A new poll of registered South Carolina voters shows that, among other things, the birther movement is alive and well in the Palmetto State.

Among Republicans and Republican-leaning independents (henceforth referred to as RRLs), who were the focus of the Winthrop University study, 75 percent said the term “socialist” describes President Barack Obama well or very well. Thirty percent of the same group said Obama is a Muslim; 36 percent said he was definitely or probably born in another country.

Scott Huffmon, the political science professor who organized the study, says he was not interested in finding out whether voters knew the definition of socialism or could back up their claims about Obama’s origins. Those claims, he says, are part of “the kicked puppy syndrome” ­— that is, if someone asked you whether your enemy had kicked a puppy, you might be inclined to say he had.

“They make up a part of the general disappointment of conservatives in Obama,” Huffmon says. “These folks are using any means that they can to express disapproval of the president.”

The poll, which was conducted from Sept. 11-18 and had a sample size of 1,552 registered voters, showed a slight decrease in the percentage of S.C. RRLs who said the president was definitely or probably born in another country. An April poll of the same population, taken in the wake of Donald Trump’s birther proclamations and before the White House had published Obama’s long-form birth certificate, showed 41 percent of RRLs saying the president was definitely or probably born in another country.

The South in general and South Carolina in particular are “huge” in today’s presidential politics, Huffmon says. South Carolina hosts the first Southern presidential primary in every election cycle, and the state’s vote has correctly predicted the Republican nominee in every presidential election since 1980. The South is a crucial voting bloc for Republicans, and if one candidate can win the vote of all 11 historical Southern states, he or she already has 59 percent of the electoral votes necessary to win an election.

“Democrats need to crack the South,” Huffmon says. Jimmy Carter, he notes, nearly swept the region in 1976 but lost the re-election in 1980 when his only Southern win was in his home state of Georgia. Bill Clinton, too, made a decent showing in the South in both of his wins, and Obama won Virginia, North Carolina, and Florida in 2008.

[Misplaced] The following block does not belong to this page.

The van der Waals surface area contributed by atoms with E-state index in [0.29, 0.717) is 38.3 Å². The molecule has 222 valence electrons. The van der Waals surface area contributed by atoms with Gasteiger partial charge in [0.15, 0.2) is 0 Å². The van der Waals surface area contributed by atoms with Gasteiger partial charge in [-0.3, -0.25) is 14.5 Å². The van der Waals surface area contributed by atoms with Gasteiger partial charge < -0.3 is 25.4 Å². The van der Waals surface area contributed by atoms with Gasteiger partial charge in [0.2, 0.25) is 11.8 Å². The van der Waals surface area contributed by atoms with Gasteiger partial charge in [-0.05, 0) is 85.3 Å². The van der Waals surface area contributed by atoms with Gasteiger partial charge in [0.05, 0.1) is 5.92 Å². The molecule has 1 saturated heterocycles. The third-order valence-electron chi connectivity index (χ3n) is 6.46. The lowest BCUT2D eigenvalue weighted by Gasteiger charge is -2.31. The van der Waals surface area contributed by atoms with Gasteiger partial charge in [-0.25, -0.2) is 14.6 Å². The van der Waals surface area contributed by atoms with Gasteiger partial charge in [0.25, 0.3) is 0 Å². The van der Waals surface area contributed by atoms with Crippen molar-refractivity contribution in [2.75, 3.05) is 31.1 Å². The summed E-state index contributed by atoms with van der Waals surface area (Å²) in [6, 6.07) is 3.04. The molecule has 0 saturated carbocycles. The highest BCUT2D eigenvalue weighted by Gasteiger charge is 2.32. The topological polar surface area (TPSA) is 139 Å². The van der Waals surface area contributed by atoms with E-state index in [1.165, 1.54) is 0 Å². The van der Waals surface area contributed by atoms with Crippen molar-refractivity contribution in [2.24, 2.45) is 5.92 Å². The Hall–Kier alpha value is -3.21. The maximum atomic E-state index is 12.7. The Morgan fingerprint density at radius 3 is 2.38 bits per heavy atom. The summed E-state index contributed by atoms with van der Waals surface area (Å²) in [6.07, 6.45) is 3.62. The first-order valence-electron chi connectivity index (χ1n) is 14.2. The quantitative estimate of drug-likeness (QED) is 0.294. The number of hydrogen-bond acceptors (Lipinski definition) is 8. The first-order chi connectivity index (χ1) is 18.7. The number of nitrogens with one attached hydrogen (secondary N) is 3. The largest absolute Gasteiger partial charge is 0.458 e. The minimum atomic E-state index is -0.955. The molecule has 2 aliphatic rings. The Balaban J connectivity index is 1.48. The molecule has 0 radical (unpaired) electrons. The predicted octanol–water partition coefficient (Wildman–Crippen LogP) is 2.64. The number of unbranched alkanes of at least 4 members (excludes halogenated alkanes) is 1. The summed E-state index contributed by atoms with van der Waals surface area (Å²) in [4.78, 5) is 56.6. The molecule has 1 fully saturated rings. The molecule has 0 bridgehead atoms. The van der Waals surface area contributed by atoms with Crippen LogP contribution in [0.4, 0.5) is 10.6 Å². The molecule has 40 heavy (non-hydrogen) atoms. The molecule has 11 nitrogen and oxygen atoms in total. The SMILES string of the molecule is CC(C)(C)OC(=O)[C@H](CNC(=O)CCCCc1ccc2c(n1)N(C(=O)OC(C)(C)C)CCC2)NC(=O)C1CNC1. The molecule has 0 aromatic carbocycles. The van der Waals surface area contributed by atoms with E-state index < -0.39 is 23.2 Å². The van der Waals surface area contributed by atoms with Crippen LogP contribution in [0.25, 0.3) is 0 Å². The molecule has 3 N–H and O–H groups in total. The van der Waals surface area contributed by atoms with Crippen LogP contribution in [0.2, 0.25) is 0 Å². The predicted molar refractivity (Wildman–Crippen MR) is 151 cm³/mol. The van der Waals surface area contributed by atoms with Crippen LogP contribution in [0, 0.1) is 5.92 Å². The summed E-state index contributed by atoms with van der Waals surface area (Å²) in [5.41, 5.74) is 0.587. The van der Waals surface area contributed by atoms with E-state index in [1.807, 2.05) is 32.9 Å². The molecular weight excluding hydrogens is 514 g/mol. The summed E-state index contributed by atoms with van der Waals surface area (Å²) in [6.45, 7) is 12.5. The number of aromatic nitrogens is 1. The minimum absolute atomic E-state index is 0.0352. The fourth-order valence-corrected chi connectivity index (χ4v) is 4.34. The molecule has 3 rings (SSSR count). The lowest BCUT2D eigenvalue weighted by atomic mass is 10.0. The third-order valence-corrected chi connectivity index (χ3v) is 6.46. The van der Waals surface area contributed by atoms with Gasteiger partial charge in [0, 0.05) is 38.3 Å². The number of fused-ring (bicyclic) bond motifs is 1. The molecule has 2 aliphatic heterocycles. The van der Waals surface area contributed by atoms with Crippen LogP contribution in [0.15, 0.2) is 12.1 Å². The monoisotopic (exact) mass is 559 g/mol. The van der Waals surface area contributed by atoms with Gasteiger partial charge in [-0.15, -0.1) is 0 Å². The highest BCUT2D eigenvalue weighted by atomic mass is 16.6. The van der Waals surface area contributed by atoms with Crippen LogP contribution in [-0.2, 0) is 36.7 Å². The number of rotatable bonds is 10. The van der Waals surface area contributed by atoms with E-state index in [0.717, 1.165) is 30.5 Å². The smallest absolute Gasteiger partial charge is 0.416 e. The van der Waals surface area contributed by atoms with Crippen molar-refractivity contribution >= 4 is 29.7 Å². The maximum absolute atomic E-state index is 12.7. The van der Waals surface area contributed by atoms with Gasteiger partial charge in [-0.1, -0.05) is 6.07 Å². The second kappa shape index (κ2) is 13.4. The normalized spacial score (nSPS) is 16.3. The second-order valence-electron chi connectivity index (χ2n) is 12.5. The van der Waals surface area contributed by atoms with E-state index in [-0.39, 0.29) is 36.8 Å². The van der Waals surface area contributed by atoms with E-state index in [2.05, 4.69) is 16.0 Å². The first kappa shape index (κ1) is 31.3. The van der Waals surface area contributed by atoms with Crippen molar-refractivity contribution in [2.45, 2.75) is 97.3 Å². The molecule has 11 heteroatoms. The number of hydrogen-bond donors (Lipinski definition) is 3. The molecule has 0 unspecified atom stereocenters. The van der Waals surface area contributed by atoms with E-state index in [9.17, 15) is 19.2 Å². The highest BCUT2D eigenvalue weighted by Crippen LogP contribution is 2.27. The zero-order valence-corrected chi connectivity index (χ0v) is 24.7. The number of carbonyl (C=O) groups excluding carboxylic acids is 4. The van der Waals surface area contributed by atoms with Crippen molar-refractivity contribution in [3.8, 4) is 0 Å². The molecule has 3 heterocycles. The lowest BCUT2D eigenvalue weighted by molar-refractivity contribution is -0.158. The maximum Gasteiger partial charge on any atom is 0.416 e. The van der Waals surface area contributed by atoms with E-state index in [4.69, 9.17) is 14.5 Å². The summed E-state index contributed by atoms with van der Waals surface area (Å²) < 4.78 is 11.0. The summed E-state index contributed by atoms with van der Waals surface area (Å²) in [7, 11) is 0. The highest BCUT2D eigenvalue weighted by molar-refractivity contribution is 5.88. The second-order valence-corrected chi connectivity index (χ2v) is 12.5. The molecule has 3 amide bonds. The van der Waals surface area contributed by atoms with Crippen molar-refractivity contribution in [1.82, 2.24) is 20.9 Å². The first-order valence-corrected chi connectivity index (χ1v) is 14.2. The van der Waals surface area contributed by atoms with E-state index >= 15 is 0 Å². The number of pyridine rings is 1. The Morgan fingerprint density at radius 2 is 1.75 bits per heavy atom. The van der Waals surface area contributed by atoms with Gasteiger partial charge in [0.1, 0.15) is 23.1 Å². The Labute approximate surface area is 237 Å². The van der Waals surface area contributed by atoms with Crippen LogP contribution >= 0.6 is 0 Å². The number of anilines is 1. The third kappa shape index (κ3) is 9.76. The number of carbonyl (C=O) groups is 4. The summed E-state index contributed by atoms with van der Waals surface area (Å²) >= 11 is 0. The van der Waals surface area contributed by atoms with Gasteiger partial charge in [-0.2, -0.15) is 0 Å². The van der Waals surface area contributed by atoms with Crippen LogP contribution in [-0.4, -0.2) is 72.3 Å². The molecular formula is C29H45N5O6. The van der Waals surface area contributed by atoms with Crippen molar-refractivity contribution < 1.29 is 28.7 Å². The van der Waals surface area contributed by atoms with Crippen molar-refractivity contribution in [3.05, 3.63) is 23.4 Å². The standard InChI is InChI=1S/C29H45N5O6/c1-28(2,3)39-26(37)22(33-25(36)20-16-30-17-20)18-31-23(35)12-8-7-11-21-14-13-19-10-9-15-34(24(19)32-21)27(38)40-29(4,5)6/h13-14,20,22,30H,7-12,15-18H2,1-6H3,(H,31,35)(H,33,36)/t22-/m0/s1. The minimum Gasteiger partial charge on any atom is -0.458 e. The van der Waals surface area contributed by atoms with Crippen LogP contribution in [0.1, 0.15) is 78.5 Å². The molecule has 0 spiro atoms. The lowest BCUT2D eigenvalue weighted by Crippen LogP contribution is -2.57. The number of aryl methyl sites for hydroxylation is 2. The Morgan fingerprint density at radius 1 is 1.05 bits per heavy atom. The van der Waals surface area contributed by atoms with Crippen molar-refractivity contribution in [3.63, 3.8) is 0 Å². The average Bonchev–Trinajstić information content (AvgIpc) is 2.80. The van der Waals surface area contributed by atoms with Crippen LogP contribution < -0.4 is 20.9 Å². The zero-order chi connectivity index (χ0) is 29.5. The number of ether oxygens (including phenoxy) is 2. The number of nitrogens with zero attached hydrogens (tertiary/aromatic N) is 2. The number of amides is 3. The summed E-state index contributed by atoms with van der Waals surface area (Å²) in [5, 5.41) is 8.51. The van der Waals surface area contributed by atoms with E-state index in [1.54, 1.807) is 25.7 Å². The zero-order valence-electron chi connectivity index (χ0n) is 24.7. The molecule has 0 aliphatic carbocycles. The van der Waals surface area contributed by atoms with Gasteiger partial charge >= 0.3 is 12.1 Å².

The poll also looked at South Carolina conservatives’ opinions about contenders for the GOP presidential nomination. Huffmon conducted a similar poll in April, and he says the major difference in the latest poll is that “there was no Rick Perry last time.” In April, out of a field of 15 potential GOP nominees, former Massachusetts Governor Mitt Romney led the pack with 16 percent of RRLs saying they would vote for him if they had to vote that day. Now Perry is out in front with 31 percent, and Romney follows in second with 27 percent. Herman Cain holds a distant third at 7 percent, followed by Sarah Palin, Newt Gingrich, and Michele Bachmann, who is tied with Ron Paul at 4 percent.

Here are a few more interesting tidbits from Huffmon’s study, which was published Sept. 20:

• 69 percent of South Carolina’s RRLs approve of Nikki Haley’s performance as governor.

• 83 percent of Democrats approve of the way President Obama is handling his job, compared to 31 percent of independents and 7 percent of Republicans.

• 61 percent of RRLs say it is more important to select a Republican presidential nominee who matches their beliefs. 32 percent say it is more important to select a nominee who will beat Obama.

• 67 percent of RRLs say they are not members of the Tea Party movement, but 74 percent say they agree with its principles.

• 34 percent of RRLs named jobs or unemployment as the most important problem facing South Carolina, followed by the economy and financial crisis (29 percent) and education (8 percent).

• 57 percent of RRLs listed their personal financial situation as excellent or good; 32 percent said their financial situation was fair; 9 percent said it was poor.

To read the full report, click here.